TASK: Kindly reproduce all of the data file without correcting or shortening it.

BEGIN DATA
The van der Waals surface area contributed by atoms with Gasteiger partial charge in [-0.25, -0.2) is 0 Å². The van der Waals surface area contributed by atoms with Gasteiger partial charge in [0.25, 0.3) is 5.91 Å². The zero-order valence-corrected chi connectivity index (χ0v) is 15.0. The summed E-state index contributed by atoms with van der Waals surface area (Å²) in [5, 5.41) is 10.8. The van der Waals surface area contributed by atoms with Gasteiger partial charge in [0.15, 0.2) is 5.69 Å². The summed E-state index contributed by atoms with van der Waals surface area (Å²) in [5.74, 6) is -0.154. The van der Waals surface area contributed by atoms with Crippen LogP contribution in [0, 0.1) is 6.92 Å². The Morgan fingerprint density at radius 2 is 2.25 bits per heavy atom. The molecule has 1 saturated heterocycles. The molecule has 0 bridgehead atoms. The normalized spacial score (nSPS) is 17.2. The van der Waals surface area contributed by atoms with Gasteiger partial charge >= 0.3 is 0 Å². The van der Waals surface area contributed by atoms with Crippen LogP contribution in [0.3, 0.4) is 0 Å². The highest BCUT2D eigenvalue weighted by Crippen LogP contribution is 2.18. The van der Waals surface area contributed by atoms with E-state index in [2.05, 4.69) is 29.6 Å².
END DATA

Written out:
The van der Waals surface area contributed by atoms with Gasteiger partial charge in [-0.25, -0.2) is 0 Å². The van der Waals surface area contributed by atoms with Gasteiger partial charge in [0.25, 0.3) is 5.91 Å². The zero-order valence-corrected chi connectivity index (χ0v) is 15.0. The summed E-state index contributed by atoms with van der Waals surface area (Å²) in [5, 5.41) is 10.8. The van der Waals surface area contributed by atoms with Gasteiger partial charge in [0.15, 0.2) is 5.69 Å². The summed E-state index contributed by atoms with van der Waals surface area (Å²) in [5.74, 6) is -0.154. The van der Waals surface area contributed by atoms with Crippen LogP contribution in [0, 0.1) is 6.92 Å². The Morgan fingerprint density at radius 2 is 2.25 bits per heavy atom. The molecule has 1 saturated heterocycles. The molecule has 0 bridgehead atoms. The normalized spacial score (nSPS) is 17.2. The van der Waals surface area contributed by atoms with Gasteiger partial charge >= 0.3 is 0 Å². The van der Waals surface area contributed by atoms with Crippen LogP contribution in [0.3, 0.4) is 0 Å². The highest BCUT2D eigenvalue weighted by Crippen LogP contribution is 2.18. The van der Waals surface area contributed by atoms with E-state index in [2.05, 4.69) is 29.6 Å².